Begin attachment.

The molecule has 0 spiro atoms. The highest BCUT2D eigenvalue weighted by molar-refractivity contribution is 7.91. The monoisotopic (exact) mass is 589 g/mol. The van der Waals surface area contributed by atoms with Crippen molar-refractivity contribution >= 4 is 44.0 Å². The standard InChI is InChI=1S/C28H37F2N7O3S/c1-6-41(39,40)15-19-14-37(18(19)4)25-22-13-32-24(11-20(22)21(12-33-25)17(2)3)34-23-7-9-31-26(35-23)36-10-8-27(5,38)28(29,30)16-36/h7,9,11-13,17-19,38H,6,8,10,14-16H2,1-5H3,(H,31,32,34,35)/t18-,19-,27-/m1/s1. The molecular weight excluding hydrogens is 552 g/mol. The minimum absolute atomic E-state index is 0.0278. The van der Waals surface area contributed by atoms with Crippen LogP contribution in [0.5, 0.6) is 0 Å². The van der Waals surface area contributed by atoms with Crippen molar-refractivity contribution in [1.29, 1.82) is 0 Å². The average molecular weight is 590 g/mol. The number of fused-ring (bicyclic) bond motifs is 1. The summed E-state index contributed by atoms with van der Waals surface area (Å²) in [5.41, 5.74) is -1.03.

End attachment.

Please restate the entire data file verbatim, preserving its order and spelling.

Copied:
The molecule has 0 spiro atoms. The highest BCUT2D eigenvalue weighted by molar-refractivity contribution is 7.91. The monoisotopic (exact) mass is 589 g/mol. The van der Waals surface area contributed by atoms with Crippen molar-refractivity contribution >= 4 is 44.0 Å². The standard InChI is InChI=1S/C28H37F2N7O3S/c1-6-41(39,40)15-19-14-37(18(19)4)25-22-13-32-24(11-20(22)21(12-33-25)17(2)3)34-23-7-9-31-26(35-23)36-10-8-27(5,38)28(29,30)16-36/h7,9,11-13,17-19,38H,6,8,10,14-16H2,1-5H3,(H,31,32,34,35)/t18-,19-,27-/m1/s1. The molecular weight excluding hydrogens is 552 g/mol. The minimum absolute atomic E-state index is 0.0278. The van der Waals surface area contributed by atoms with Crippen LogP contribution in [0.5, 0.6) is 0 Å². The van der Waals surface area contributed by atoms with Crippen molar-refractivity contribution in [1.29, 1.82) is 0 Å². The average molecular weight is 590 g/mol. The number of fused-ring (bicyclic) bond motifs is 1. The summed E-state index contributed by atoms with van der Waals surface area (Å²) in [5.41, 5.74) is -1.03.